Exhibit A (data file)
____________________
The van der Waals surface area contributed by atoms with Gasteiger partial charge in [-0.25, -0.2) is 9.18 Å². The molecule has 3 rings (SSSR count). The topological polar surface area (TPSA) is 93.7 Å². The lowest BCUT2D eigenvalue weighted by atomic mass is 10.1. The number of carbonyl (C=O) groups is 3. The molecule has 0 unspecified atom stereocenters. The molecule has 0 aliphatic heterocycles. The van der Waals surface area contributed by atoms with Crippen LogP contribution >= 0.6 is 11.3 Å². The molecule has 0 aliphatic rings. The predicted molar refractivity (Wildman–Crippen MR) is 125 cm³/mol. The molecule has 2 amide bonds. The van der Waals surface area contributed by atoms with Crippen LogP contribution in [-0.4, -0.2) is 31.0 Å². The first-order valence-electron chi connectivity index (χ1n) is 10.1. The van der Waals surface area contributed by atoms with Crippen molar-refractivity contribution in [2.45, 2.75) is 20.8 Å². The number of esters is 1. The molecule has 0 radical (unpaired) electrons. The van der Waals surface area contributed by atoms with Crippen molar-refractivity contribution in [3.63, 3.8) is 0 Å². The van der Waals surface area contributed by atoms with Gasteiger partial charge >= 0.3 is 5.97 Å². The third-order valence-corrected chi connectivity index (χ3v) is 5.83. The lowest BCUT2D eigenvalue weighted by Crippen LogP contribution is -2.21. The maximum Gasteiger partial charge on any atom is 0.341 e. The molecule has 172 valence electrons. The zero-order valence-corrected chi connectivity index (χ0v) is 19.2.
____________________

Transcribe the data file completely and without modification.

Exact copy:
The van der Waals surface area contributed by atoms with Gasteiger partial charge in [-0.25, -0.2) is 9.18 Å². The molecule has 3 rings (SSSR count). The topological polar surface area (TPSA) is 93.7 Å². The lowest BCUT2D eigenvalue weighted by atomic mass is 10.1. The number of carbonyl (C=O) groups is 3. The molecule has 0 unspecified atom stereocenters. The molecule has 0 aliphatic heterocycles. The van der Waals surface area contributed by atoms with Crippen LogP contribution >= 0.6 is 11.3 Å². The molecule has 0 aliphatic rings. The predicted molar refractivity (Wildman–Crippen MR) is 125 cm³/mol. The molecule has 2 amide bonds. The van der Waals surface area contributed by atoms with Crippen LogP contribution in [-0.4, -0.2) is 31.0 Å². The first-order valence-electron chi connectivity index (χ1n) is 10.1. The van der Waals surface area contributed by atoms with Crippen molar-refractivity contribution in [2.45, 2.75) is 20.8 Å². The number of esters is 1. The molecule has 0 radical (unpaired) electrons. The van der Waals surface area contributed by atoms with Crippen molar-refractivity contribution in [3.63, 3.8) is 0 Å². The van der Waals surface area contributed by atoms with Gasteiger partial charge >= 0.3 is 5.97 Å². The third-order valence-corrected chi connectivity index (χ3v) is 5.83. The lowest BCUT2D eigenvalue weighted by Crippen LogP contribution is -2.21. The maximum Gasteiger partial charge on any atom is 0.341 e. The molecule has 172 valence electrons. The zero-order valence-corrected chi connectivity index (χ0v) is 19.2.